Business Email Compromise Attack Protection

Business Email Compromise Attack Protection

What is Business Email Compromise (BEC)?

Business email compromise (BEC) is a significant security threat to enterprise organizations. This form of email attack uses impersonations to steal money from unsuspecting employees and employs conversational techniques designed to build trust between the attacker and target.

According to the 2020 FBI’s Internet Crime Complaint Center (IC3) report, BEC represents the single greatest cause of financial loss from cybercrime, accounting for more than 45% of all reported financial losses.

BEC attacks are increasingly successful in evading detection from traditional security solutions, such as Secure Email Gateways (SEGs), that are designed to stop malware or known bad links. BEC attacks intentionally begin as text-only messages and do not include malware or bad links, attempting instead to start a conversation by eliciting a response from their target.

How does BEC work?

BEC is not a monolithic-type of attack and utilizes a variety of techniques and characteristics. 

Spectrum of BEC Attacks

Business EntityImpersonation TacticAttack GoalEmail CharacteristicsWhat BEC is NOT
-Vendor / Partner
-Internal Employee
-Internal Executive
-Account Compromise (ATO)
-Domain Spoofing
-Domain Impersonation
-Display Name Impersonation (personal mail account)
-Billing Update
-Invoice Inquiry
-Gift Card Fraud
-No Links
-Invoices or Safe Attachments
-Malicious Reply-To Addresses
-Always highly targeted – email addresses can be scraped from LinkedIn & attacks mailed to multiple people or group addresses
-Credential phishing scams
-Bitcoin extortion scams
-While technically it can involve stealing of confidential information, this rarely occurs relative to financial scams

Compromises and Impersonations

Criminals have success sending BEC attacks as vendors, partners or internal employees or executives, and use compromised accounts, lookalike or spoofed domains to carry the attack out. 

Due to the familiarity between the impersonated business entity and the target, these socially engineered techniques create a sense of trust between the attacker and the target; which the attacker takes advantage of in the form of financial requests. (see above, Attack Goals)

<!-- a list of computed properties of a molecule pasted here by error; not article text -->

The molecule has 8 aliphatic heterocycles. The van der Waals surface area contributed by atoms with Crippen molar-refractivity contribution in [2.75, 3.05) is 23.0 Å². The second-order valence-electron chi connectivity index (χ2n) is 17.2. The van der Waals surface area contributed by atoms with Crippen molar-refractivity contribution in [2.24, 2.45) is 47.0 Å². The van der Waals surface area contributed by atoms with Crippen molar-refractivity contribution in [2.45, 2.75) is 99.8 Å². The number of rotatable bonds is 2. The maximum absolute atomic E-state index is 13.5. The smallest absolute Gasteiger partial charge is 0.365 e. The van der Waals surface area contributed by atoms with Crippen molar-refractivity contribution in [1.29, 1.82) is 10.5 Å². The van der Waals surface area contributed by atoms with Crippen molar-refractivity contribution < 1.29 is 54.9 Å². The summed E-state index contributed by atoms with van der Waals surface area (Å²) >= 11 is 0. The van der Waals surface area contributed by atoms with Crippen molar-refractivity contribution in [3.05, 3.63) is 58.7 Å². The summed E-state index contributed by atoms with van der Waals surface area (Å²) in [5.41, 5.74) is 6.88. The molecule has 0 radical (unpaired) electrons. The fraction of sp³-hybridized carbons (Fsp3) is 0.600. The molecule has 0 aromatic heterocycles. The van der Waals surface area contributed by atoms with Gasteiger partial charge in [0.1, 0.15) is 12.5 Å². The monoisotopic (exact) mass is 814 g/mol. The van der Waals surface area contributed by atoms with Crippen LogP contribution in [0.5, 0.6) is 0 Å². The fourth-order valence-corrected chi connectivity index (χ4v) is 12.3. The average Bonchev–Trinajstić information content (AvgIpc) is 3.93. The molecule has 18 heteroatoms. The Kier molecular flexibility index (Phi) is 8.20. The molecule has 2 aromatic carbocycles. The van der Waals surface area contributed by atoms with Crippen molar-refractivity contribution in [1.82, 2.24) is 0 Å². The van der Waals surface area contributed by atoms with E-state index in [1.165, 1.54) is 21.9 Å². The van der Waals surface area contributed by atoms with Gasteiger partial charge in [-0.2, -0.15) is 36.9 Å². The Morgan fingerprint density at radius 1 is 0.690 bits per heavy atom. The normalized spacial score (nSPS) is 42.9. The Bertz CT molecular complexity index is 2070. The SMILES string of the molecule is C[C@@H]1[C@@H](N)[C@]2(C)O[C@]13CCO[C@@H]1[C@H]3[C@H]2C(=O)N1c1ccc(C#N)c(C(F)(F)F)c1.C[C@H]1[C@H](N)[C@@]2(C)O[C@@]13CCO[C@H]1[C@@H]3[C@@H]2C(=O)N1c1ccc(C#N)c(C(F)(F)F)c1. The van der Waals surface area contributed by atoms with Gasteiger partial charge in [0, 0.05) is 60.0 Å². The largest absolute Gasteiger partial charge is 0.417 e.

Additionally, these impersonated accounts are either trusted by the SEGs or originate from never-seen-before domains, bypassing threat intelligence indicators that might keep them out of the target’s inbox.

Highly targeted

BEC scams are often highly targeted meaning the attacker has carefully selected their target based on perceived access to financial information or susceptibility to respond to a request. This is in contrast to a spam attack that is sent to numerous recipients with little precision, or a malware attack that needs to be opened just once inside of an organization’s infrastructure to spread.

However, there are instances where BEC attacks are not highly targeted, where the attacker scrapes email addresses from LinkedIn or other sources & mails attacks to multiple people or group addresses at the same time. 

Text-only messages

A hallmark of a BEC attack is the initial email contains a text-only message. The intent of using a text-only message in the first send is to start a conversation and elicit a response from their target, as well as to bypass traditional email security solutions, like Secure Email Gateways (SEGs), that are trained to block malicious attachments and links.

Sense of urgency

BEC attacks also display a strong sense of urgency. The urgent tone stems from the attackers need to steal money or information in the shortest amount of time before being caught by the targeted organization. It is common for the attacker to aggressively follow-up on their requests until they are acted upon by the target.